Re: miscellaneous tips, advice, and cautions

Posted: Fri Mar 15, 2002 8:09 am
by Tex Robin
Gary and all,

No problem . but everything you read in books is not necessarilly true but the writers opinion.Image

I will say this one more thing about mold and then it will be forever dropped...

I served in Panama for two years in the Army and every morning we had green mold growing on our combat boots. The remedy was to take them daily to the shine room have them wiped off and repolished. We kept our Dress uniforms in a heated locker to keep the mold from getting them.
I don't know what the temp was but anything in there didn't get any mold...TR

Re: miscellaneous tips, advice, and cautions

Posted: Fri Mar 15, 2002 9:24 am
by jake
Lisa,

I guess I've been lucky, but I've always used a 50% dilution of "stretching" fluid mixed with water to use in any boot process which requires the leather to be moist. The alcohol in the stretching fluid tends to keep (or kill) the mold spores from forming. Also, the soaps in the stretching fluid will aid in lubrication of the leather fibers, which is critical in "stretching" the leather for your intended purpose.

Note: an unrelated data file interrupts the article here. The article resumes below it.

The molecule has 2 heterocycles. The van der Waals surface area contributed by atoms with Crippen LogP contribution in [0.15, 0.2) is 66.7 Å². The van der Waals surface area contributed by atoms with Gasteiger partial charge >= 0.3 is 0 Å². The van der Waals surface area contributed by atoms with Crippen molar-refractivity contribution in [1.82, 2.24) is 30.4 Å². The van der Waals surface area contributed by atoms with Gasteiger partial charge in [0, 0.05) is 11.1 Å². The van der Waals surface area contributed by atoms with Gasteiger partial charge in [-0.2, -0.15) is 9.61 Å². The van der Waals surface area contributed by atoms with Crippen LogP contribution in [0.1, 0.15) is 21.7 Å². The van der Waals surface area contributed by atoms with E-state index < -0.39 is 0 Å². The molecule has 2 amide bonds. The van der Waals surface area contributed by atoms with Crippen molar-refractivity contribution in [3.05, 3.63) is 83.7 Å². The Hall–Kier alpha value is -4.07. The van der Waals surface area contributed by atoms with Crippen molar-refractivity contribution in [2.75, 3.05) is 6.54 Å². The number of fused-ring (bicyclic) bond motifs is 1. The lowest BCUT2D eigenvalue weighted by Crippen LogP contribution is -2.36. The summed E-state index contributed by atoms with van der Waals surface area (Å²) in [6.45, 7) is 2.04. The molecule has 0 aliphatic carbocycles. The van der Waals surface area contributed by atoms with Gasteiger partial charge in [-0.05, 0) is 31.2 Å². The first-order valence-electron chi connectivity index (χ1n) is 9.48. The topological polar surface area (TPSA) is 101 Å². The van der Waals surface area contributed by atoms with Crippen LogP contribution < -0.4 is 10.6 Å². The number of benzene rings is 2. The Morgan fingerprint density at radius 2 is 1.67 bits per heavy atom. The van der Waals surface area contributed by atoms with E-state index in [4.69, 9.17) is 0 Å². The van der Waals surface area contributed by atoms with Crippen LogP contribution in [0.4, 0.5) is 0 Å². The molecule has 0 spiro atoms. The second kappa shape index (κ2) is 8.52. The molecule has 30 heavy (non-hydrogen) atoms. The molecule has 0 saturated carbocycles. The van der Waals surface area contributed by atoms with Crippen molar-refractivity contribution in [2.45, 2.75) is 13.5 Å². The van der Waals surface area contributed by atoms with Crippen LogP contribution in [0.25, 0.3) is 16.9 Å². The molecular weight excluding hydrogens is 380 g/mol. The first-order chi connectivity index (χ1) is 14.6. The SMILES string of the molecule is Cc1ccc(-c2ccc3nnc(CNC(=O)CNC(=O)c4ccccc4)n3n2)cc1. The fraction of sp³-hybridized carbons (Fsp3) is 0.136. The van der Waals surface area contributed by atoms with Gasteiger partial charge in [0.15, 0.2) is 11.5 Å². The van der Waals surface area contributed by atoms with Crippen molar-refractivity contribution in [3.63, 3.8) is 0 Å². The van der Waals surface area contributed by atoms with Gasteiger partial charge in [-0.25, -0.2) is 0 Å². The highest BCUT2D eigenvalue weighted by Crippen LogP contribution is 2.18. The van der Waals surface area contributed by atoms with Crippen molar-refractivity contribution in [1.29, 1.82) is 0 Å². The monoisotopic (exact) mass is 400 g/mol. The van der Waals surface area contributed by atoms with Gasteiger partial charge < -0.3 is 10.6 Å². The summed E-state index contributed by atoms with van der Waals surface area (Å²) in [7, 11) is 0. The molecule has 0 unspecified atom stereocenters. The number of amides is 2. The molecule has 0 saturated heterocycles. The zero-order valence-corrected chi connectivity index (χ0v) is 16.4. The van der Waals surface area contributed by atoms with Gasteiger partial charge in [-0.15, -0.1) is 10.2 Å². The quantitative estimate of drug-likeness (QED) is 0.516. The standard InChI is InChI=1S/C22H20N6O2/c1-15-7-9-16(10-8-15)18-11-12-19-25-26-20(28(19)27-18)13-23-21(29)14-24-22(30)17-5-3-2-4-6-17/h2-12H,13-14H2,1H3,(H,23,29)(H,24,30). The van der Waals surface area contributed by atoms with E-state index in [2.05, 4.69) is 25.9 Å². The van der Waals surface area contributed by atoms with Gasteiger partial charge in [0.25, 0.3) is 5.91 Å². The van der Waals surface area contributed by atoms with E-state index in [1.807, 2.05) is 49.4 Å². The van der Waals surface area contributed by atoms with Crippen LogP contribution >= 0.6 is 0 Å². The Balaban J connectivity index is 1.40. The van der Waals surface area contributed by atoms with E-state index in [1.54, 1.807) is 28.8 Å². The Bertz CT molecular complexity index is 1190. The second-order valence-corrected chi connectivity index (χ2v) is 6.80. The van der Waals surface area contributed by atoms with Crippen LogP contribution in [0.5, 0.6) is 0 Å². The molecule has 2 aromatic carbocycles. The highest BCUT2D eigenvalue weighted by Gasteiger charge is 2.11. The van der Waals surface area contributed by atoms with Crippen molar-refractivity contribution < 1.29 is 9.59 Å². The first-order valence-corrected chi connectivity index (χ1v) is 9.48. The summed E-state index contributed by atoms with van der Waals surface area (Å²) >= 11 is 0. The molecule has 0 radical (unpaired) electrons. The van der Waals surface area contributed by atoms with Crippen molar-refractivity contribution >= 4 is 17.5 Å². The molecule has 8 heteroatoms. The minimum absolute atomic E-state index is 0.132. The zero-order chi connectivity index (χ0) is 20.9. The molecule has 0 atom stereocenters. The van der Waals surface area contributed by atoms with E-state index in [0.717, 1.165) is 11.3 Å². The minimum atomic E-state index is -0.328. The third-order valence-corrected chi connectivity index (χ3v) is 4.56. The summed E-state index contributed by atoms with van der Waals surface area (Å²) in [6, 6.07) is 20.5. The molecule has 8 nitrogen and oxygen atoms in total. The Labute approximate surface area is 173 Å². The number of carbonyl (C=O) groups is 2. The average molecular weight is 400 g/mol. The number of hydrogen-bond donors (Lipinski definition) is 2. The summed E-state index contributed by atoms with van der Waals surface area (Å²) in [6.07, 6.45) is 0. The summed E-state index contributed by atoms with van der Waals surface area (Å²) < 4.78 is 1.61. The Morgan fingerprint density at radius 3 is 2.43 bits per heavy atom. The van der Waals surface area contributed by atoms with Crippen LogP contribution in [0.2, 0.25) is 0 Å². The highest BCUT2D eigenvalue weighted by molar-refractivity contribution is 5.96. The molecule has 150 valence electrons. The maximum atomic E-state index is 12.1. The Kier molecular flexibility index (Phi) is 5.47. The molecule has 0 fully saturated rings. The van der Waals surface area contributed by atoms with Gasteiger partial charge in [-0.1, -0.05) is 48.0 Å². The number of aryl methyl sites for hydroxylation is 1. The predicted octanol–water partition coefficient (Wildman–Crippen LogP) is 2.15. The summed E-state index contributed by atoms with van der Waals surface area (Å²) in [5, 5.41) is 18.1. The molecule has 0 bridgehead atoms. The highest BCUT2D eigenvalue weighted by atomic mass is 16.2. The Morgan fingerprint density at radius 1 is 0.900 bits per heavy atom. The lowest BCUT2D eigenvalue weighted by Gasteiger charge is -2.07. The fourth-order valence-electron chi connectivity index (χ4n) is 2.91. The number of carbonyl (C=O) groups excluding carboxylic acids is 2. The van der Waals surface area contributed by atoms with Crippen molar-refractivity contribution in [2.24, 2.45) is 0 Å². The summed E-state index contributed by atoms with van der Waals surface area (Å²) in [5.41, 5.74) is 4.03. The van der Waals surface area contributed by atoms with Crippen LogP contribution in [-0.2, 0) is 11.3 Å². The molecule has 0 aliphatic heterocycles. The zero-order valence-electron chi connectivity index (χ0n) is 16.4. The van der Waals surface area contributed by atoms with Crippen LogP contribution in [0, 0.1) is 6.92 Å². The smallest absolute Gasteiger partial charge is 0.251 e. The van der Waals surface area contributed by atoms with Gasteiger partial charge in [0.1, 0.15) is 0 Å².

If I was in your situation, I would probably use a very diluted solution of sodium hypochloride (bleach) to remove and kill the spores. Just use this solution in a spray bottle and wipe where applicable. I would then follow with an application of Montana Pitch Blend (the oil). This unique blend of pine pitch and mink oil has antibacterial and antifungal properties. I use it on my insoles and counters when I'm cleaning/conditioning my own boots.